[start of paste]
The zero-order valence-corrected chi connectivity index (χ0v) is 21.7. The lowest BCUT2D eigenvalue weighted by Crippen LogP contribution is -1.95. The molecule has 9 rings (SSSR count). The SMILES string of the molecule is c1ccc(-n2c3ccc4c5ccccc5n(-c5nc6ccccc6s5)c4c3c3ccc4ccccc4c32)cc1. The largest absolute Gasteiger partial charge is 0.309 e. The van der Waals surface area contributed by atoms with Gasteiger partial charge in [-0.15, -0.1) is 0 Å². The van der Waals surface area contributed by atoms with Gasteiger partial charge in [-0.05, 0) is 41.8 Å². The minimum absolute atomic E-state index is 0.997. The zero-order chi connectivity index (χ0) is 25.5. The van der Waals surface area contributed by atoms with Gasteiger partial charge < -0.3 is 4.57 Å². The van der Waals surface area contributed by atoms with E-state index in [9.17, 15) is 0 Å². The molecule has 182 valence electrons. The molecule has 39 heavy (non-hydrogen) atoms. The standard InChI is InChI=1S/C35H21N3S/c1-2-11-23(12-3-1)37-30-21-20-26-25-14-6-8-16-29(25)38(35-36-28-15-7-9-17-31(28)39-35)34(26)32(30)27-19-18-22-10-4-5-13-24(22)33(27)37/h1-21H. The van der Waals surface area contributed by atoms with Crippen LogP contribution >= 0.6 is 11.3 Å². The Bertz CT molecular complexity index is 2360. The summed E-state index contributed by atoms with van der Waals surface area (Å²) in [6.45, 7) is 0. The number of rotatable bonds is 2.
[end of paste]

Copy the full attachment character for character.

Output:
The zero-order valence-corrected chi connectivity index (χ0v) is 21.7. The lowest BCUT2D eigenvalue weighted by Crippen LogP contribution is -1.95. The molecule has 9 rings (SSSR count). The SMILES string of the molecule is c1ccc(-n2c3ccc4c5ccccc5n(-c5nc6ccccc6s5)c4c3c3ccc4ccccc4c32)cc1. The largest absolute Gasteiger partial charge is 0.309 e. The van der Waals surface area contributed by atoms with Gasteiger partial charge in [-0.15, -0.1) is 0 Å². The van der Waals surface area contributed by atoms with Gasteiger partial charge in [-0.05, 0) is 41.8 Å². The minimum absolute atomic E-state index is 0.997. The zero-order chi connectivity index (χ0) is 25.5. The van der Waals surface area contributed by atoms with Gasteiger partial charge < -0.3 is 4.57 Å². The van der Waals surface area contributed by atoms with E-state index in [9.17, 15) is 0 Å². The molecule has 182 valence electrons. The molecule has 39 heavy (non-hydrogen) atoms. The standard InChI is InChI=1S/C35H21N3S/c1-2-11-23(12-3-1)37-30-21-20-26-25-14-6-8-16-29(25)38(35-36-28-15-7-9-17-31(28)39-35)34(26)32(30)27-19-18-22-10-4-5-13-24(22)33(27)37/h1-21H. The van der Waals surface area contributed by atoms with Crippen LogP contribution >= 0.6 is 11.3 Å². The Bertz CT molecular complexity index is 2360. The summed E-state index contributed by atoms with van der Waals surface area (Å²) in [6.45, 7) is 0. The number of rotatable bonds is 2.